Oct 3, 2008
How did you do your super realistic rust spots?
There are several out there that do good work but I offer this.
No one should have tolerate paint fumes when working. A GOOD spray booth and and a respiratory mask would be cheaper for you in the long run. There are some guys peddling trash on Flea Bay and getting $20 - $100 a car. There are some good guys selling on Flea Bay and elsewhere and getting $50 - $200 a car. Then there are some amazing guys who get over $200 car!!!
Also have you considered working with Gouache paints -Mike Rose has a nice how to DVD out that uses these water based paints with GREAT results. Scotty Mason of the Scottty Mason Show has it on his website http://scottymason.com/dvd/4/
I get quite good results using either Vallejo or Humbrol acrylics, which do not smell. some acrylics such as Tamiya and Polly Scale can be quite pungent. Here are a few HO cars weathered with acrylic, applied with a brush. My eyes aren't good enough for N
Hope this inspires you to have a go yourself. It's an infectious part of the hobby
I cannot tolerate ANY fumes of sprayed paint, acylic or otherwise, but "Thank you" for the recommendation on the "Mike Rose" DVD, that looks interesting, and perhaps, workable...........I've got an email out to him as we "speak".
I just wanted to thank those who have recommended my weathering DVD, which is available directly from me. And I wanted to clarify that although there are paint and fading techniques on the DVD, primarily I'm working with artists tube oil colors and odorless mineral spirits, demonstrating various techniques. I actually do a whole car side, from a prototype photo, on camera in real time on the disk. Thanks!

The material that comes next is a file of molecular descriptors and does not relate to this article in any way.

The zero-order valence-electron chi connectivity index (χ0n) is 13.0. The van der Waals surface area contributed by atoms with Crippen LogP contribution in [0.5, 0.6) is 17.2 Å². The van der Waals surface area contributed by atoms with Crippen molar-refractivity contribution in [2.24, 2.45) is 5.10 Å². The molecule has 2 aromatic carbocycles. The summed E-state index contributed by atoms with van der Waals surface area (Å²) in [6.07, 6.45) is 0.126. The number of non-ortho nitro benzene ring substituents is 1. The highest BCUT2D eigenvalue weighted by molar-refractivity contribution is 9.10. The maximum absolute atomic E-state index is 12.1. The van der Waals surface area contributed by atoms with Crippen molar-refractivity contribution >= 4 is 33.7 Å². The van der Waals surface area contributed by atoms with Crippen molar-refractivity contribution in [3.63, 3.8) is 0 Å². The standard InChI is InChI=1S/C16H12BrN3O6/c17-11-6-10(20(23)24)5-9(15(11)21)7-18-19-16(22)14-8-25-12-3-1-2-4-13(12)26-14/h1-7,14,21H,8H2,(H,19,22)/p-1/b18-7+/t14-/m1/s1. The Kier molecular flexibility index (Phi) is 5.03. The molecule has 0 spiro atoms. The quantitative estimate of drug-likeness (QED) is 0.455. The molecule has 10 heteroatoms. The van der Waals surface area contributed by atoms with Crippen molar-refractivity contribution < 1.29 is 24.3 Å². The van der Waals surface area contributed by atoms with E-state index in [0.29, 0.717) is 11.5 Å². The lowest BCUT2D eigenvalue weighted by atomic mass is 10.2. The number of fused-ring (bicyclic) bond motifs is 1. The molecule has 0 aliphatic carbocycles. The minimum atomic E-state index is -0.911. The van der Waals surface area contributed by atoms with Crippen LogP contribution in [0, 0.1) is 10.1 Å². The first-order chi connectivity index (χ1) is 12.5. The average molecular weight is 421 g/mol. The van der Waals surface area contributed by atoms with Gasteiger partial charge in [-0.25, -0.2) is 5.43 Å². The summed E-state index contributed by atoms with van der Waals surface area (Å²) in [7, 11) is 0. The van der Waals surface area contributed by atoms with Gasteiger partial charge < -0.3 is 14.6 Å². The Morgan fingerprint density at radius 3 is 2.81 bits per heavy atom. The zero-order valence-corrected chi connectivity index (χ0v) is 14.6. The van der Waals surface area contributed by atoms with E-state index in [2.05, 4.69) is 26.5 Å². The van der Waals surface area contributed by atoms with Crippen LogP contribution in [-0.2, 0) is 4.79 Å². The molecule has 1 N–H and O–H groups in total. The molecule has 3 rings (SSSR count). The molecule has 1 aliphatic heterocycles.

A coupla "patch jobs"
Although no real unique weathering techniques, I did do a patch job on these hoppers
I used a different font to the original lettering on each and even managed to get the numbers of the WP 3 bay slightly off so it looked like a "real patch" :tb-biggrin:
What about those weathering powders?
BN 2Bay hopper
I can't seem to get away from weathering hoppers
Haven't really tried anything new here, but basically:
- Light grey overspray to tone down the factory finish & shine
- Wash of black diluted with Microsol
- Some spills and small rust spots
- MT #905 Z scale couplers body mounted
I used the prototype pic as inspiration but eliminated the graffiti to reflect my era
Here is some interesting information on weathering
That was great information. Trouble is I don't have that kind of time or patience. Like somebody else here said recently (forgot who) --- i like my stuff clean.
I have been messing around with a bit of weathering here and there, and sometimes I feel that the cars look terrible, but other people think they look great. Here is a Kato NW-12 in UP that has been neglected for years even though it works hard every single day. and a B&M trailer that has done some serious miles. I have a few more things that i have weathered that I will post later.
I picked up half a dozen ExactRail PS 4427 Hoppers in diff. road numbers
Haven't weathered them all, but started on a few just to see how they'd turn out
Attached pic shows a new car out of the box & one of my weathered units
Several washes / airbrushed oversprays & some detailed spills